Book Reviews

‘The best moments in reading are when you come across something - a thought, a feeling, a way of looking at things - which you had thought special and particular to you. And now, here it is, set down by someone else, a person you have never met, someone even who is long dead. And it is as if a hand has come out, and taken yours.’ Alan Bennett

“Many a book is like a key to unknown chambers within the castle of one’s own self.” ― Franz Kafka

Wednesday, 22 February 2012

The Midwife of Venice - Roberta Rich - Author Interview

Author interview with Roberta Rich

Welcome to The Little Reader Library Roberta!
You note at the back of the book that you first had the idea of writing about Hannah whilst wandering through Venice? Is that somewhere that you have visited much; was it a place of particular interest for you?
I first visited Venice in 2007 for a few days. I fell in love with the city- there is no other place like it in the world and it is difficult to imagine how it works until you have visited. I desperately wanted to return. Venice, as anyone who has been there will testify, is crazily expensive but I managed to find a nice little studio just outside the ghetto in Cannaregio which the landlord rented to me inexpensively. As a way of saying thanks, I named one of my characters after him.

Hannah is a brave woman of her time, she makes difficult decisions; was it important to you right from the start that the heroine of your novel was a strong character?
I was enthralled  the idea of a traditional, conservative woman who had lead a very sheltered life to be forced by necessity to do something contrary to her nature. Hannah is caught between two men, the Rabbi who commands her not to attend to the suffering of a Christian woman, and the Conte who begs her to come. Hannah forges her own path between these two men, demanding a large sum of money from the Conte so that she may ransom her husband.  
Hannah is a strong person, but I think don't think this is atypical of women then or now.  Women have always had to be strong to survive. Making difficult decisions is part of that strength.  I wanted my heroine to reflect this strength and be someone other woman could empathize with.     

I think there is a fine sense of detail in the novel that evokes the atmosphere, the sights, the people and the smells of Venice and Malta back then. Did you enjoy your reading and research into the background for your story?
I love doing research and, after a certain point, had to force myself to stop reading and start writing. Setting the sequel in Constantinople gave me a whole new stack of books to delve into and an excuse (not that I need one) to visit Istanbul.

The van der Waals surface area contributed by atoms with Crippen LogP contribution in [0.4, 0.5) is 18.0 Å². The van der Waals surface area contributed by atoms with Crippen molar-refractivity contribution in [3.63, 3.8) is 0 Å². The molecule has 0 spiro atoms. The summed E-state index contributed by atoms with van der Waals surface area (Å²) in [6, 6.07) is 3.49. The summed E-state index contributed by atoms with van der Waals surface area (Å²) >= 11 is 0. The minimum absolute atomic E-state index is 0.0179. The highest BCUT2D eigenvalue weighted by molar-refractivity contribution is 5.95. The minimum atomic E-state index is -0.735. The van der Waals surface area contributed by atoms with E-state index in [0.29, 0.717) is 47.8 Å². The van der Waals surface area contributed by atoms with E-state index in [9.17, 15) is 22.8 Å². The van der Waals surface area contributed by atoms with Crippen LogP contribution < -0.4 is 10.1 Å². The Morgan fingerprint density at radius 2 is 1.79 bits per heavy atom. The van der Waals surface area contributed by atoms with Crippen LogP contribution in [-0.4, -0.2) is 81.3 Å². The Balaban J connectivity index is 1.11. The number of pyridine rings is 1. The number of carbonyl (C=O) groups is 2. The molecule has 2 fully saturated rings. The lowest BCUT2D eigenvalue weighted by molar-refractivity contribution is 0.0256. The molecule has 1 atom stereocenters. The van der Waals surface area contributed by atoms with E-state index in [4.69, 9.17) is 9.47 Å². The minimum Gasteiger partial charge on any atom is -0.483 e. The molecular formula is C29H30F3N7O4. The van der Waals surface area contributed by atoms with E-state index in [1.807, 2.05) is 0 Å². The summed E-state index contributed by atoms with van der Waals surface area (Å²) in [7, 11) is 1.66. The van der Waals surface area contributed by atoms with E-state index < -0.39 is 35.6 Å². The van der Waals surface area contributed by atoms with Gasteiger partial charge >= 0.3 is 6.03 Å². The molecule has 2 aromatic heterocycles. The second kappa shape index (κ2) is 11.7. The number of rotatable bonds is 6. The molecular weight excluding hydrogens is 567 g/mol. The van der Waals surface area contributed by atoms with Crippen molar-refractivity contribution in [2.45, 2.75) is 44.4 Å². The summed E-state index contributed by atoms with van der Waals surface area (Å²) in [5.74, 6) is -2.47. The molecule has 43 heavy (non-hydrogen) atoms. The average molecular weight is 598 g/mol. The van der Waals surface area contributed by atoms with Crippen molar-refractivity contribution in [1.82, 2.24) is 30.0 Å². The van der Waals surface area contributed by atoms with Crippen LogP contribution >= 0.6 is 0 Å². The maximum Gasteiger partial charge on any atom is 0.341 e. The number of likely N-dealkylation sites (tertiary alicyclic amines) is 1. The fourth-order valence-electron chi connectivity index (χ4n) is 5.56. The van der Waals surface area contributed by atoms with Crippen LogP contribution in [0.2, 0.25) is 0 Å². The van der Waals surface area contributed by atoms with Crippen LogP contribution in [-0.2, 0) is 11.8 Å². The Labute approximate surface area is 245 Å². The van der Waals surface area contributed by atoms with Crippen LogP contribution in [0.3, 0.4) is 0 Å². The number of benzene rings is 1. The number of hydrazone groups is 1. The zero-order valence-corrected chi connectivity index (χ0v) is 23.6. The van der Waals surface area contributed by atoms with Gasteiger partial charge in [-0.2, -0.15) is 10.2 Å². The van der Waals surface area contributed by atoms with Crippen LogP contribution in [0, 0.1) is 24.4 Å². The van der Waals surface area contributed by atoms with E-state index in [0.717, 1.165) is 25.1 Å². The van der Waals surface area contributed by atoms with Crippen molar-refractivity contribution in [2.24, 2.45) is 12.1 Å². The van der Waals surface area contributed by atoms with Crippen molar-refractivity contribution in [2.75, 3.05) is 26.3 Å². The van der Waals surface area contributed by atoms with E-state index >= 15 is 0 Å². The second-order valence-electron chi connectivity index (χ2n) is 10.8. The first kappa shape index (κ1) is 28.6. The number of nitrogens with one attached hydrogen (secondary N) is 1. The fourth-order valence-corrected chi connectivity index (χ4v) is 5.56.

I’ve heard that there may be more to come from Hannah and Isaac, can you tell us any more about what you are working on?
I just finished the sequel which is set in Constantinople where Isaac owns a silk workshop.  Hannah is working as a midwife in the Sultan's harem.  Isaac's deceased brother's wife, or rather a woman pretending to be her, arrives in Constantinople, claiming return of a loan made by her late husband.

Are there any past or present authors who are an inspiration to you when writing?
I am a huge fan of Elmore Leonard for his ability to create vivid characters with only a few lines of dialogue.

Where do you do your writing? Where is your favourite place to write?
In my estudio in Colima, Mexico with the hummingbirds dive-bombing the wild hibiscus outside the window and the vanilla vines doing lascivious things to the white stucco walls, and my dog at my feet and the angelfish chasing each other in the aquarium.

My former dog, Maggie, a German shepherd, died a year ago and for months I just sat at the computer trying to write, remembering what a patient, steady buddy she was. I used to read aloud to her. If she continued snoozing, I knew revisions were in order. If she looked up, wriggled her eyebrows and thumped her tail, I knew I was on the right track.

Now I have a another shepherd, a puppy named Stella. She is too young to be much of a critic but she tries to help by stealing pens off my desk and nipping my hands when I take them off the keyboard.

Who is your favourite literary character and why?
The answer to this question varies from month to month, year to year. At the moment, my favourite character is from Elmore Leonard’s Maximum Bob. Judge Bob Gibbs is a crotchety, deranged  good ole boy living in Palm Beach, Florida who falls in love with a young girl who swims as a mermaid in a nightclub act. The plot is a little rickety but I love this character.

Thank you very much for your time Roberta!

The Midwife of Venice by Roberta Rich is published by Ebury Press and is out now in paperback, priced £6.99

You can visit the website for the author and this novel here.


  1. Great interview! I'm so excited to hear that there will be a sequel!

    1. Yes me too! Thanks so much for visiting Dana.

  2. This sounds like a really unique story!
    I'm a new fan and follower!
    Would love it if you can drop by my blog and tell me what you think!

    I'll stay tuned!

    1. Thanks for visiting, commenting and following Sel. Off to visit your blog now!


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